Drama as intense as the Middle-Eastern sun as Jordan spells the end of Solberg's rally Chris Atkinson and Stephane Prevot hold fourth position overall for the Subaru World Rally Team after battling in-car temperatures of over 40 degrees Celsius.
Drama as intense as the Middle-Eastern sun as Jordan spells the end of Solberg's rally
Chris Atkinson and Stephane Prevot hold fourth position overall for the Subaru World Rally Team after battling in-car temperatures of over 40 degrees Celsius. Petter Solberg and Phil Mills however were ruled out of the competition on the day's final stage, having earlier demonstrated improved pace with a raft of top-four stage times.
"Chris did exactly what he needed today and as a result was able to climb to fourth overall. He should be happy with his position after two very difficult days" said David Richards. "Clearly it has been a very tough day for Petter and Phil with all the problems they have experienced and it is a very disappointing end to their rally."
Atkinson and Prevot claimed fourth place on the 15 kilometre stage 11, the longest of the day, after an accident between rally leader Sebastien Loeb and Conrad Rautenbach on the road section between stages forced both involved to retire. With a comfortable gap to the crews in third and fifth, and despite going third fastest on stage 15, Atkinson wasn't taking any risks on the treacherously difficult surface.
"The biggest focus for us today was to get to the finish, make no mistakes and just hold position" said Chris Atkinson. "We had no major problems and got here ok. There is a big gap in front and behind of us, but we can't afford to lose too much time so we were still driving reasonably quickly, just not taking any risks by driving around rocks and things like that. I'm happy with fourth though.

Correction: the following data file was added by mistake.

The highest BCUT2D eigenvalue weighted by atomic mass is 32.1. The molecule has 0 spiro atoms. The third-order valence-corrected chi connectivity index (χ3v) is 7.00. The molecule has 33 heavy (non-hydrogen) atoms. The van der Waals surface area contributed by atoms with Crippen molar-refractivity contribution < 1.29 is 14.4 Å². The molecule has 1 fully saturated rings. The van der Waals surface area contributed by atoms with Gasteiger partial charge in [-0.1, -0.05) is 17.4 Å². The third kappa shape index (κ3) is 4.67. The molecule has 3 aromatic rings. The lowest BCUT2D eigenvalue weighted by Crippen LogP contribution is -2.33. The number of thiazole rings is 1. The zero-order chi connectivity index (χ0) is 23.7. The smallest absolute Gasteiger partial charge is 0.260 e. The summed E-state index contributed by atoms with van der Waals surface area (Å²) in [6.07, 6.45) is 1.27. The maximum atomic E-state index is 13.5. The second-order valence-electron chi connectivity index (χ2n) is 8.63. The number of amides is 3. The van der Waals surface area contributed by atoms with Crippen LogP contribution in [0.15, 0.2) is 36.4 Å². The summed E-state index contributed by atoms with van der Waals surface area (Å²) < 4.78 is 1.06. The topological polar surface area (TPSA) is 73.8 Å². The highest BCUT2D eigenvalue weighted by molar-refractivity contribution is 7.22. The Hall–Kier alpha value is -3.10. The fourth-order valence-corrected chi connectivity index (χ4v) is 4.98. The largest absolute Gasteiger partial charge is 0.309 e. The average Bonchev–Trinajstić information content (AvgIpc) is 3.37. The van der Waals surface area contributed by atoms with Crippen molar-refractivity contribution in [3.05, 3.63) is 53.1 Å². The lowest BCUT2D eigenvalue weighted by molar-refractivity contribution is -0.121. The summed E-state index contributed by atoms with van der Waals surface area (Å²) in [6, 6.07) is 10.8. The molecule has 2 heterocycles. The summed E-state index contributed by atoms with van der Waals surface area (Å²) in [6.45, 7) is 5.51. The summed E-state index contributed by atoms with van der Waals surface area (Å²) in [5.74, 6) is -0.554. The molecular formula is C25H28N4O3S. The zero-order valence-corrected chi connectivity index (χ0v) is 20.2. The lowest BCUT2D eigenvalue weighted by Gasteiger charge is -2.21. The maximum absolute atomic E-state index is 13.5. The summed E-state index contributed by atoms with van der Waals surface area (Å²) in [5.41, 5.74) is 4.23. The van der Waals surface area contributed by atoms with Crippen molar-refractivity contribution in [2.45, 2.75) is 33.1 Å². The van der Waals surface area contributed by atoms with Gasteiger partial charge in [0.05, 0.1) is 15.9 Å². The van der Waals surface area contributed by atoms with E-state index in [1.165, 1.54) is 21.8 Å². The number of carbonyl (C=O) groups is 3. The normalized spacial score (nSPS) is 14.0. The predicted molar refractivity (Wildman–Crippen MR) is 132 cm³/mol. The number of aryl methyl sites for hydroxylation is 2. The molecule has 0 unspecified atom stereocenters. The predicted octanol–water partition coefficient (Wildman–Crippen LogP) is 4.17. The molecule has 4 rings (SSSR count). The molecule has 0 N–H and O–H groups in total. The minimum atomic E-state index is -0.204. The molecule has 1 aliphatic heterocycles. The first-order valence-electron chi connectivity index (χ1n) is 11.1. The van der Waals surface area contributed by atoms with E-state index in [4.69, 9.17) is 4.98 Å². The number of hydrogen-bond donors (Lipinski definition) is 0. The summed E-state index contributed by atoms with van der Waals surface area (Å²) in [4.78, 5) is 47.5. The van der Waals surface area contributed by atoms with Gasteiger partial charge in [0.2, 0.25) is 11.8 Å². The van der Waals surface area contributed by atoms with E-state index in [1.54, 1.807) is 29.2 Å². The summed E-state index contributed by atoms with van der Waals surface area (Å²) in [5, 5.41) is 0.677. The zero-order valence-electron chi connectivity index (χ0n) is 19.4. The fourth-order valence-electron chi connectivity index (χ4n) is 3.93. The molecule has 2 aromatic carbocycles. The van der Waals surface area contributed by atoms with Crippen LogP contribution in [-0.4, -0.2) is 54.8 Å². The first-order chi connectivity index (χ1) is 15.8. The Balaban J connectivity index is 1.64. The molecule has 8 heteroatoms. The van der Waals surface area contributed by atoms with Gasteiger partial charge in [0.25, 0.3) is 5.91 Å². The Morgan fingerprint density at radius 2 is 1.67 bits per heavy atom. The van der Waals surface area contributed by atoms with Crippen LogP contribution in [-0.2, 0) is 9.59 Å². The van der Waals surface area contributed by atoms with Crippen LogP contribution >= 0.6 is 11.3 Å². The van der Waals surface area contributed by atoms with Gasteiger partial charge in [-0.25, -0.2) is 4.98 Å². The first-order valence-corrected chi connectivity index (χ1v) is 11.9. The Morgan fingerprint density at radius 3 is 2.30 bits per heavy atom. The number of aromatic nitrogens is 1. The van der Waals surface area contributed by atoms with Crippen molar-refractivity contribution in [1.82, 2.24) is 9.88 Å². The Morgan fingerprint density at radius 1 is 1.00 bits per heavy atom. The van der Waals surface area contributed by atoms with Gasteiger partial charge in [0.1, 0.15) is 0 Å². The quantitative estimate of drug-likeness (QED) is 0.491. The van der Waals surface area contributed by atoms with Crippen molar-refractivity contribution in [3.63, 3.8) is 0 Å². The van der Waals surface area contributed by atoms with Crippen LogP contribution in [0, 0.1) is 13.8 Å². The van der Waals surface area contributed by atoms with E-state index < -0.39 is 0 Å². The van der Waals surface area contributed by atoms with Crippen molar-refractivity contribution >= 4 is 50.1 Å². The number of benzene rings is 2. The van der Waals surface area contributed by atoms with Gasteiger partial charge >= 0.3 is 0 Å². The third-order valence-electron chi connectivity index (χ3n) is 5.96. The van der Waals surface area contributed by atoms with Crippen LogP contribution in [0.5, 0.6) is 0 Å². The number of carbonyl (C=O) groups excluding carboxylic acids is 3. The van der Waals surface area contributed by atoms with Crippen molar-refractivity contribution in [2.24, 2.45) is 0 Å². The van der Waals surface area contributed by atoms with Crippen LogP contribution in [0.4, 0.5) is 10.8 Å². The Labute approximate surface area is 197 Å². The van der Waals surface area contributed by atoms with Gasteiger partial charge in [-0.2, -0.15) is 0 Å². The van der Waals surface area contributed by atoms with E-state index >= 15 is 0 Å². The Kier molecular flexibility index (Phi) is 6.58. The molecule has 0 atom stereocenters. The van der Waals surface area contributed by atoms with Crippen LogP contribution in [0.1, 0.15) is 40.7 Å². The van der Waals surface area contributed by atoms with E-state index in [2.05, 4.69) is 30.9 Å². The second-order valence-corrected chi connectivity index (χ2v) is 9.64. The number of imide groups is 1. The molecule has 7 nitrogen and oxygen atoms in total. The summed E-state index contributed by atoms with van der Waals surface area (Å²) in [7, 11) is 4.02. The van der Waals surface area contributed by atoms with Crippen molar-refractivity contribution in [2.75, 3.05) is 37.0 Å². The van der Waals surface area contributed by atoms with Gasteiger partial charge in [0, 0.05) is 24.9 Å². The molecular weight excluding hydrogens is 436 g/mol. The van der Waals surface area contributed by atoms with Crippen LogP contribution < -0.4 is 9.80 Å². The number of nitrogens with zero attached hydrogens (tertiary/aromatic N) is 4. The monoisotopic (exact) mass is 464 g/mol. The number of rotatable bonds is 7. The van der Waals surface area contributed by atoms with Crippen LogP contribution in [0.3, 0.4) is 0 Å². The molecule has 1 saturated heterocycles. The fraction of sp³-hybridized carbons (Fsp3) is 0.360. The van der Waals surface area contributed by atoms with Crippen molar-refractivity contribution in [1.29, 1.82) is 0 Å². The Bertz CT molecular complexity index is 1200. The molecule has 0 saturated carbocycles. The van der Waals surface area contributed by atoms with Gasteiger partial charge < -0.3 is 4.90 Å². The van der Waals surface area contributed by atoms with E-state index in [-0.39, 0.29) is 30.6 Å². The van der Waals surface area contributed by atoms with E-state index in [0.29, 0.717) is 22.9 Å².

"I think tomorrow will need even more caution as the stages are more difficult, especially the long Jordan River stage, and they are a lot more loose and slippery. We'll approach tomorrow in exactly the same way."
In the Solberg camp, luck was certainly not on the side of the magnanimous Hollywood and Welshman Mills this weekend, and the duo had a fraught day. After setting a string of top-four stage times in a fight for Manufacturers' points, they were hindered first by a broken shock absorber, suffered a leaking brake caliper and then slid off the road and into retirement on the final stage.
Through no fault of their own, three kilometres from the end of stage 11 the rear left suspension damper broke. Solberg was able to complete the remaining 16 kilometres and return for the midday service, enabling the team to replace the damper and attack afresh in the afternoon.
Solberg set about restoring the balance with a blistering pace on the day's penultimate stage, fastest of the field until the last few kilometres when he experienced reduced brake feel. Attacking again in stage 16, he was running second fastest before sliding off the road heavily under braking, 5.3 kilometres into the stage.
"We had so much go wrong today" said Petter Solberg. "We knew we had a brake caliper leaking, and in the last stage I braked and the car just didn't slow down enough. It's so, so frustrating and just boring, you know. I want to be able to push and drive properly but we just haven't been able to this weekend."
The shortest day of the rally defied the forecasts and was actually hotter than yesterday's opener. At fewer than 110 competitive kilometres, crews travelled to the north of the Dead Sea service park, along the Jordan River and towards the city of Amman.
The final day of competition on this inaugural is actually the longest with six stages totalling just over 134 competitive kilometres. It is also the most gruelling, throwing two passes of the 41 kilometre Jordan River stage into the mix. Although the temperature is meant to be lower again, crews will have to spend 30 minutes in the car to complete this stage, as opposed the 10-15 minutes a stage usually takes. Coupled with the fact that it is the final stage of the event, heat exhaustion and tiredness are likely to be deciding factors.